You’re pregnant. Now, how do you tell your parents?

You just found out that you’re pregnant. With so many details to think through and decisions to make, this can be a very stressful time. Even more so when you realize you have to tell your parents.

Maybe your parents are divorced and can’t stay in the same room. Or you come from a single parent household. Maybe it’s your grandparents who have really been your parents for as long as you can remember.

No matter your situation, these relationships are often the most significant relationships in your life. Telling them that you are unexpectedly pregnant can be very intimidating and scary. But you are not alone! Here are a few tips to help you prepare for this conversation.

What’s your Plan?

You’re probably still processing the fact that you’re pregnant. You have a lot of questions and haven’t figured out your whole plan. That’s ok! All you need to have is a rough draft of a pregnancy plan. Even if your plan is not complete, be prepared to talk through it with your parents. This will show them that you are maturely approaching your decision and taking it seriously.

If you need help figuring out your pregnancy plan, we’re here for you. Care Net can provide support, guidance, and resources that will help you prepare for this pregnancy, your baby, and your conversation with your parents.

What are the Facts?

Once you tell your parents that you’re pregnant, they’ll probably have a lot of questions, many of which you can be prepared to answer.

Who is the father? Will he be involved? How far along are you? Who have you told? Have you thought through your options: parenting, abortion, adoption? What options are you considering?

You had many of these questions when you first found out you were pregnant. Be prepared to address these questions and share what the facts of your situation are. You’re scared, and they likely are, too. You’re strong! Fight that fear with the truth.

When’s the Right Time?

The best time to tell your parents is when you are ready. You might be thinking, “What if I’m never ready?” You got this! Start by looking over your plan. Then, schedule a specific time to talk with them. This should not be a spur of the moment conversation.

If you have a relationship with both of your parents, you get to decide whether to tell them together or separately. For separate conversations, start by sharing your news with the parent that you think will be more supportive. Beginning with the easier conversation can provide you with more confidence going into the more difficult conversation.

You may only have a relationship with one of your parents. Whether you’re coming from a single-parent household, or estranged from one of your parents, telling your parent can be additionally stressful. While you may have one less conversation to have, that conversation becomes more important than ever. To help all persons involved, you and your parent(s), it’s vital that you choose the right time and place.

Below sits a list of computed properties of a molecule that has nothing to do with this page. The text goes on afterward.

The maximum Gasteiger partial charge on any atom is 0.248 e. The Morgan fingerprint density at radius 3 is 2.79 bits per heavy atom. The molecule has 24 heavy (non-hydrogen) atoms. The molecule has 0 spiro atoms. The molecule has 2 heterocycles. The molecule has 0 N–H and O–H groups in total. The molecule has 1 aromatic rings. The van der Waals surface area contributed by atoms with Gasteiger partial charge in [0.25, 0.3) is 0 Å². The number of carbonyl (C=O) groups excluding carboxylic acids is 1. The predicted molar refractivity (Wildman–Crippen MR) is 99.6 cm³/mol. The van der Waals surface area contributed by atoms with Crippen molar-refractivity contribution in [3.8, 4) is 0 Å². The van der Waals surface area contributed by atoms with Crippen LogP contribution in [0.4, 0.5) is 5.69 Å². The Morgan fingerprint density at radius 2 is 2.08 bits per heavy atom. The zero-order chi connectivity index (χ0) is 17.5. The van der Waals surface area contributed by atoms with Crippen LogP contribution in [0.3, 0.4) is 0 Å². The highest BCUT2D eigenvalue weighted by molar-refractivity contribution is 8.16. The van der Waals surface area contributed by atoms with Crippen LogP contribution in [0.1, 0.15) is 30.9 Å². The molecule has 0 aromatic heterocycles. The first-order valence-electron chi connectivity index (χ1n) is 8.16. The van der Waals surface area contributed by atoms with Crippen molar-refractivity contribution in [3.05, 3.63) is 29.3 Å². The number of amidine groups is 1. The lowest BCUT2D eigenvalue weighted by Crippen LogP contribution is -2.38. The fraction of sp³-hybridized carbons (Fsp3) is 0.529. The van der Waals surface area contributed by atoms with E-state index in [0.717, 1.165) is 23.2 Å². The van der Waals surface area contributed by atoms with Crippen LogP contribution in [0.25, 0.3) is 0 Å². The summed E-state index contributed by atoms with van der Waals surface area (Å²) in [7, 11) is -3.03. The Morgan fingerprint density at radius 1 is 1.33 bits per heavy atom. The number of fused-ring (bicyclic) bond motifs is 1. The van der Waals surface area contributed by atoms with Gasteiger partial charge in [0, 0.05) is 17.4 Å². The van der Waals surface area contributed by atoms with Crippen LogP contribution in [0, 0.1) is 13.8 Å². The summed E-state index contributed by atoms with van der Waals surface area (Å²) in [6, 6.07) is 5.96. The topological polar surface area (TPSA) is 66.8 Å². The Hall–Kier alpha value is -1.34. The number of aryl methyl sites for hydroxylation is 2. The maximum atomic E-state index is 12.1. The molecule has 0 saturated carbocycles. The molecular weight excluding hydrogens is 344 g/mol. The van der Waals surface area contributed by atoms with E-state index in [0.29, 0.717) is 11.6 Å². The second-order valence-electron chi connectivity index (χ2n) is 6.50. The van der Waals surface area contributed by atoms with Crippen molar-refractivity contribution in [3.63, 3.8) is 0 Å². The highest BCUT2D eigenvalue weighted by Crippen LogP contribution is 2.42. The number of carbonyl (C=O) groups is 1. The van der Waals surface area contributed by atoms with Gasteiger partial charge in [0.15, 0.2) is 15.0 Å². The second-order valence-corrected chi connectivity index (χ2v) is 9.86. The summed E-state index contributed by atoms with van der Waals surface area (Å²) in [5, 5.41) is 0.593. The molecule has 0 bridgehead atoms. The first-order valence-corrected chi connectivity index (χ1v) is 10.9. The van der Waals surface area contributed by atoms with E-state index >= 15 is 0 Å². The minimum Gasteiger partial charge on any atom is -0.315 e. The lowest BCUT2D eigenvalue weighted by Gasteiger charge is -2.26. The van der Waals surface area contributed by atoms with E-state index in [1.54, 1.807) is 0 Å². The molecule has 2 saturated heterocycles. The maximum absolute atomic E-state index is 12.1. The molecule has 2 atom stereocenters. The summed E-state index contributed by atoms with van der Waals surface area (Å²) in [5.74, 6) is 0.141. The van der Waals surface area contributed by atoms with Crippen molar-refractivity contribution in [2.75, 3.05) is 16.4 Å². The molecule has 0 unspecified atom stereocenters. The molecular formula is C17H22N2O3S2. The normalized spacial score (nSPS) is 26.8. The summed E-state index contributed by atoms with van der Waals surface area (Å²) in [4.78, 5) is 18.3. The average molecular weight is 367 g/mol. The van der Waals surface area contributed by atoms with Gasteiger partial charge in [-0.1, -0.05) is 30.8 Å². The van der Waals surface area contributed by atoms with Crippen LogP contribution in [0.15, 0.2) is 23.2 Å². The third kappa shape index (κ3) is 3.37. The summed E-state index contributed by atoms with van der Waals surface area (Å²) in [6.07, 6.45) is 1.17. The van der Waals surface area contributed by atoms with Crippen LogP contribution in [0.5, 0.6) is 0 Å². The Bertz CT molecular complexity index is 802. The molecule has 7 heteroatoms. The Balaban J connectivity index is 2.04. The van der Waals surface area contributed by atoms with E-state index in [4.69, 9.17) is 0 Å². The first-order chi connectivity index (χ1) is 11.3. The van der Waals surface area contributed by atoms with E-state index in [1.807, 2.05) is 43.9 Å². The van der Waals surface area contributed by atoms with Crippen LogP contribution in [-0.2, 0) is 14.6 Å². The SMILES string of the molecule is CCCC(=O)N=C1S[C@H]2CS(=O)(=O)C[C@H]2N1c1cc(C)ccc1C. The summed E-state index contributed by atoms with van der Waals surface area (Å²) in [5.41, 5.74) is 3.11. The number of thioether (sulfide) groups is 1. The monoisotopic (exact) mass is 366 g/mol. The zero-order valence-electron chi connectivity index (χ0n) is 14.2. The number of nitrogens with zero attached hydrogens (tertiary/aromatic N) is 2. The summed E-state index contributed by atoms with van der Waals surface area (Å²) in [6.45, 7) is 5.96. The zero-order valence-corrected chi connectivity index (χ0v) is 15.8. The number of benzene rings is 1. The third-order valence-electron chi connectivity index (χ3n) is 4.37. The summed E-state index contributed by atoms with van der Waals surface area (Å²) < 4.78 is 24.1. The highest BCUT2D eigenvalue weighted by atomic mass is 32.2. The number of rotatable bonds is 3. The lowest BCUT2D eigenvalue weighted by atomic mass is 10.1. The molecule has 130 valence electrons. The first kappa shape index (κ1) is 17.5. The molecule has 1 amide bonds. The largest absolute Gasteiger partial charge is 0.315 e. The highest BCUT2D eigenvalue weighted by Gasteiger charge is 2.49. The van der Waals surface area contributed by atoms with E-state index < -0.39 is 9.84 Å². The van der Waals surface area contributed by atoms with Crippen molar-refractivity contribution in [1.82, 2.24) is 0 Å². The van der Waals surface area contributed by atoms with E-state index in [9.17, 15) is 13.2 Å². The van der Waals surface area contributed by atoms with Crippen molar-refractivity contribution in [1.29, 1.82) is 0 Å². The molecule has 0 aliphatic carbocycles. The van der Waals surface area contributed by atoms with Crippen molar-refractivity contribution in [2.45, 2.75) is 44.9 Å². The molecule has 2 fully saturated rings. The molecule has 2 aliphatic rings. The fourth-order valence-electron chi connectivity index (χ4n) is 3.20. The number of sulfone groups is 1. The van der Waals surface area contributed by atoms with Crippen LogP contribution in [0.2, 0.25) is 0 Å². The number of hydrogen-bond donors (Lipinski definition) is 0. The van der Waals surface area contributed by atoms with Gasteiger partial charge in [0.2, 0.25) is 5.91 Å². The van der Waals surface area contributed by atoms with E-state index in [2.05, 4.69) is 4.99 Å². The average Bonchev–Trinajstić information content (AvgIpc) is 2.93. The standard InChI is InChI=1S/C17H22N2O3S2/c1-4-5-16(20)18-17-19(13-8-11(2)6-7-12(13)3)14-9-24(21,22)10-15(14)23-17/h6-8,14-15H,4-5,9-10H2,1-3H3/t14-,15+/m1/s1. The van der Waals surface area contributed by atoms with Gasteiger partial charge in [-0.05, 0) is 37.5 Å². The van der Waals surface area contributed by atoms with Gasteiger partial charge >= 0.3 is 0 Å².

The moment and setting that you choose to tell your parents will affect their reaction and your delivery. For example, if you try to tell them when they are upset or in a hurry, they may respond poorly. Or, if you choose to tell them when you are tired or stressed, the conversation can quickly become overwhelming.

Create a controlled and calm setting. This will help prepare you to clearly deliver the news and for them to receive it. Plan a day when you’re all available and a place that is private and quiet.

Be Prepared to Listen

While you’re the one who is pregnant, you’re pregnancy affects more than just you. You’re going through a life change and so are they. You may be feeling overwhelmed, but you need to be ready to hear their emotions and feelings.

They want to be heard just like you do. Be ready to be patient while they process their thoughts and be gracious as they respond. This may be challenging, but it will help your parents feel heard and affect how they respond.

Your Parents Care for You

Your parents’ initial responses may not be as smooth as you hoped for, but remember that they love you. They may be surprised like you were when you first found out that you were pregnant. They may already suspect that you’re pregnant. If they first respond in anger, try to remain calm. They may express disappointment and even anger. These reactions ―at least initially― are common.

Like you, they may have strong emotions about an unplanned pregnancy. Most likely, they will eventually calm down as they have time to process the news. They care about you and are concerned for you. They want the absolute best for you and your baby.

What if your parents are not supportive?

You may have to face a different response from your parents. Perhaps they are very upset and unsupportive of your pregnancy. They may even threaten to kick you out. You may feel pressured by them to make a choice or decision that you do not want to make. If this is the case, know that it is illegal for your parents -or anyone else- to coerce or force you to have an abortion.

Find an adult that you trust, like a school counselor. Share your concerns with them and talk with them about your plan. If you need additional support, Care Net Staff will come along side you and help you navigate these relationships.

There is not just one perfect way to tell your parents because every family is different. You have your own story with its specific and unique challenges. If you’re struggling, we are here to help you.

Give us a call to schedule an appointment today.